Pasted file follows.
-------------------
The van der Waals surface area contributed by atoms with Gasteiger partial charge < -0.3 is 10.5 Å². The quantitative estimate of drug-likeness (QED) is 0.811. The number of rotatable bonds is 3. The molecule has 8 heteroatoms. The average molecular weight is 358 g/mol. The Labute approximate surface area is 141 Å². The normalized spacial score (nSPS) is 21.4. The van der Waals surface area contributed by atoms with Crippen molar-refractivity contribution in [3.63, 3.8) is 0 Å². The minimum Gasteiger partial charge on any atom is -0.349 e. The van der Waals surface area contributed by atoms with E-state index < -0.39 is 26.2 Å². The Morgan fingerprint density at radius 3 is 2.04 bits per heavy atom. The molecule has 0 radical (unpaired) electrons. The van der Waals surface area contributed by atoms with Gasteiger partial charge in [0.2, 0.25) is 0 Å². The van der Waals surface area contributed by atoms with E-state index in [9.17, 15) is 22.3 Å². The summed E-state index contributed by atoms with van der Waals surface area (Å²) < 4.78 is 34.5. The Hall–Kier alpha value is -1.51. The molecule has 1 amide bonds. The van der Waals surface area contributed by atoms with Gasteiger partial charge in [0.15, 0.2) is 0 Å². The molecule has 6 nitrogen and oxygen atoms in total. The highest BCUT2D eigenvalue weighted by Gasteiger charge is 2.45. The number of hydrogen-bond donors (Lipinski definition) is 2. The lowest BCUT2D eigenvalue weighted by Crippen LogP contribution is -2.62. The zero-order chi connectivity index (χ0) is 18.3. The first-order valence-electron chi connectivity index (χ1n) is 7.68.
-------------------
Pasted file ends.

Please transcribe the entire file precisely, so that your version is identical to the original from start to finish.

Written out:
The van der Waals surface area contributed by atoms with Gasteiger partial charge < -0.3 is 10.5 Å². The quantitative estimate of drug-likeness (QED) is 0.811. The number of rotatable bonds is 3. The molecule has 8 heteroatoms. The average molecular weight is 358 g/mol. The Labute approximate surface area is 141 Å². The normalized spacial score (nSPS) is 21.4. The van der Waals surface area contributed by atoms with Crippen molar-refractivity contribution in [3.63, 3.8) is 0 Å². The minimum Gasteiger partial charge on any atom is -0.349 e. The van der Waals surface area contributed by atoms with E-state index < -0.39 is 26.2 Å². The Morgan fingerprint density at radius 3 is 2.04 bits per heavy atom. The molecule has 0 radical (unpaired) electrons. The van der Waals surface area contributed by atoms with Gasteiger partial charge in [0.2, 0.25) is 0 Å². The van der Waals surface area contributed by atoms with E-state index in [9.17, 15) is 22.3 Å². The summed E-state index contributed by atoms with van der Waals surface area (Å²) < 4.78 is 34.5. The Hall–Kier alpha value is -1.51. The molecule has 1 amide bonds. The van der Waals surface area contributed by atoms with Gasteiger partial charge in [0.15, 0.2) is 0 Å². The molecule has 6 nitrogen and oxygen atoms in total. The highest BCUT2D eigenvalue weighted by Gasteiger charge is 2.45. The number of hydrogen-bond donors (Lipinski definition) is 2. The lowest BCUT2D eigenvalue weighted by Crippen LogP contribution is -2.62. The zero-order chi connectivity index (χ0) is 18.3. The first-order valence-electron chi connectivity index (χ1n) is 7.68.